1. Raise the temperature of the water by using an aquarium heater or pouring in boiling water. It is important to maintain the temperature throughout the treatment to achieve 100 per cent mortality of zebra mussels.
  2. Ensure all tank accessories and equipment (e.g. nets) used to remove fish or other organisms/plants from the contaminated aquarium are properly decontaminated immediately after use by using the heat treatment method.
Minimum temp. Minimum time
40˚C 30 min
45˚C 15 min
50˚C 5 min

Following the thermal treatment, dispose of the water through your wastewater system.

Protocol 2: Potassium chloride (KCl) for tanks with plants or animals

This method can be used when plants and animal cannot be removed, or if Method 1 is not possible.

This treatment requires using potassium chloride (KCl), a sodium-free table salt substitute commonly sold at grocery and nutritional stores. The highest available purity of KCl available should be used. "Half-Salt" products cannot be used.

  1. Remove a small volume of water (approximately one litre) from your aquarium and place this water into a separate container.
  2. Determine the volume of water in your aquarium and the corresponding amount of KCl required to achieve the required treatment concentration using the following:
Volume of Water in Aquarium Amount of KCI Required* (100% Solubility)
US Gallons Litres Teaspoons (US) Grams
1 3.8 1/4 1
10 38 2 8
20 76 3 3/4 15
55 208 10 40
75 284 13 1/2 54
90 341 16 1/2 65
125 473 22 1/2 90

*Dosages outlined in this table are based on a known, lethal concentration of 100ppm KCl to invasive mussels, over an exposure period of 14 days and within the expected temperature range of home and retail aquariums (above 17°C). Measurements in this table have been rounded up for ease of measurement.

  1. Add the required amount of KCl to the separate container of water and mix thoroughly.
  2. Pour the mixture back into your aquarium and leave it in for at least two weeks at a minimum temperature of 17°C. Water in the aquarium or system must be maintained at a minimum of 17°C for the duration of the treatment.
  3. Water changes should be avoided during the 14-day treatment period. If this is not possible, treat the discharge water with heat (Method 1) prior to disposal through your wastewater system.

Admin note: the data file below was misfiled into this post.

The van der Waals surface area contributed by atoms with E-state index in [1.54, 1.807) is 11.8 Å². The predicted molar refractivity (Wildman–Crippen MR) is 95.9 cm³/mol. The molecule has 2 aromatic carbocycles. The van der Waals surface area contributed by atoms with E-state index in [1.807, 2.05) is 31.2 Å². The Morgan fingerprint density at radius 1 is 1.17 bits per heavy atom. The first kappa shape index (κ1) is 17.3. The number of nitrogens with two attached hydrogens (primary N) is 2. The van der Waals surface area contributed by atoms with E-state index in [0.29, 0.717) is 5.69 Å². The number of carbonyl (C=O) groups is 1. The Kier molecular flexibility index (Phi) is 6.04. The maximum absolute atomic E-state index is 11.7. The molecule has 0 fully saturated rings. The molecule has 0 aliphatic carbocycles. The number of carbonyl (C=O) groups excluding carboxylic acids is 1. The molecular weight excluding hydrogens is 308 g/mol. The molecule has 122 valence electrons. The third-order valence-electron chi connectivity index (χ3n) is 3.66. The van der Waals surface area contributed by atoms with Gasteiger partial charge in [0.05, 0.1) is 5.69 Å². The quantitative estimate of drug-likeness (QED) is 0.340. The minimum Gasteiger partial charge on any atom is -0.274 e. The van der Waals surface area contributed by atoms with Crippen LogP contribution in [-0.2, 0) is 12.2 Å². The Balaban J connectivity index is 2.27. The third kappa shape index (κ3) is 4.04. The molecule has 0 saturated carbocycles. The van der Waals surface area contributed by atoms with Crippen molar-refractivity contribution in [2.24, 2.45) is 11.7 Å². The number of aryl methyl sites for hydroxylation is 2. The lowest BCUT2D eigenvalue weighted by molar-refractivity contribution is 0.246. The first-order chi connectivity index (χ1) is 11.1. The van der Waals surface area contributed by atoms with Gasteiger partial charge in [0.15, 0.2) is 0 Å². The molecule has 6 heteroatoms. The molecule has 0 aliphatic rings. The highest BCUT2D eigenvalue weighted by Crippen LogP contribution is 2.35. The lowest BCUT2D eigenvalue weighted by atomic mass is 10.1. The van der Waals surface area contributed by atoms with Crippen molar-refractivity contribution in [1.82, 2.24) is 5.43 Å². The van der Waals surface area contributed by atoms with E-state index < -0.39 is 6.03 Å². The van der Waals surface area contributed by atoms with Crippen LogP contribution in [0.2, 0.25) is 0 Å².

4. If removing and replacing water from the tank - To ensure consistent treatment conditions, all make-up water must be prepared using water from an uncontaminated source, warmed to a minimum of 17°C and pre-treated using KCI, based on the volume of water needed for the water change as indicated in the table provided.
  5. Water evaporating from the tank will not remove KCl from the system. Water (without KCl) can be added as long as the total volume of water in the tank does not exceed the initial volume when treatment began. This will ensure dosage is maintained throughout the 14 days.
  6. Following this 14-day treatment, water should be disposed of through your wastewater system.

NOTE: While this method is considered safe for most finfish and plants, it may not be safe for invertebrates.

Both federal and provincial regulations make it illegal to introduce an aquatic species into a body of water where it is not native. Never release aquarium pets, water garden plants, live food (fish, crabs, mollusks) or live bait into rivers, streams, lakes, ponds or storm sewers.

Anyone finding a zebra mussel, in a moss ball or anywhere else in Saskatchewan, should report it immediately to Saskatchewan's Turn In Poachers and Polluters (TIPP) line, toll-free, 1-800-667-7561.

If you have questions or concerns about zebra mussels or any other aquatic invasive species, please contact the Ministry of Environment Inquiry Centre, toll free, 1-800-567-4224, Monday to Friday, 8:30 a.m. to 4:30 p.m., or email